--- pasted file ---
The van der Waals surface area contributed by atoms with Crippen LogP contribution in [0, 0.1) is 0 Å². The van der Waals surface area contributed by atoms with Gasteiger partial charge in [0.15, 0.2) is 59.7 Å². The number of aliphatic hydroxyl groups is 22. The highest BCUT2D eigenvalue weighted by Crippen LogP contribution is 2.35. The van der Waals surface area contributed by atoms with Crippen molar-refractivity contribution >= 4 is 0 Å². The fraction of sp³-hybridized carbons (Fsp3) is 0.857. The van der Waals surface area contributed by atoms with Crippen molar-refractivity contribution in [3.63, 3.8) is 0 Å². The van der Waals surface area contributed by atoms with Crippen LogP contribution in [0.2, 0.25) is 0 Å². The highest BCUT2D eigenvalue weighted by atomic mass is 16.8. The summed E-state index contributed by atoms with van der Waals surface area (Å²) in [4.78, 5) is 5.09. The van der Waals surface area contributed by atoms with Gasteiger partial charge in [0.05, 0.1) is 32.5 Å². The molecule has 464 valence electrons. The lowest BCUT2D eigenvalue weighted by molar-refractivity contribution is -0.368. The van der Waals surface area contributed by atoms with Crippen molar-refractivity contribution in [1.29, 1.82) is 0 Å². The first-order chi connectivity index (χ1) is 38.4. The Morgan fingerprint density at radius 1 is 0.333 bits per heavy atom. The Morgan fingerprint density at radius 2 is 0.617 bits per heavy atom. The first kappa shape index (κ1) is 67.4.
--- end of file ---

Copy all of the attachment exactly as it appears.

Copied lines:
The van der Waals surface area contributed by atoms with Crippen LogP contribution in [0, 0.1) is 0 Å². The van der Waals surface area contributed by atoms with Gasteiger partial charge in [0.15, 0.2) is 59.7 Å². The number of aliphatic hydroxyl groups is 22. The highest BCUT2D eigenvalue weighted by Crippen LogP contribution is 2.35. The van der Waals surface area contributed by atoms with Crippen molar-refractivity contribution >= 4 is 0 Å². The fraction of sp³-hybridized carbons (Fsp3) is 0.857. The van der Waals surface area contributed by atoms with Crippen molar-refractivity contribution in [3.63, 3.8) is 0 Å². The van der Waals surface area contributed by atoms with Crippen LogP contribution in [0.2, 0.25) is 0 Å². The highest BCUT2D eigenvalue weighted by atomic mass is 16.8. The summed E-state index contributed by atoms with van der Waals surface area (Å²) in [4.78, 5) is 5.09. The van der Waals surface area contributed by atoms with Gasteiger partial charge in [0.05, 0.1) is 32.5 Å². The molecule has 464 valence electrons. The lowest BCUT2D eigenvalue weighted by molar-refractivity contribution is -0.368. The van der Waals surface area contributed by atoms with Crippen molar-refractivity contribution in [1.29, 1.82) is 0 Å². The first-order chi connectivity index (χ1) is 38.4. The Morgan fingerprint density at radius 1 is 0.333 bits per heavy atom. The Morgan fingerprint density at radius 2 is 0.617 bits per heavy atom. The first kappa shape index (κ1) is 67.4.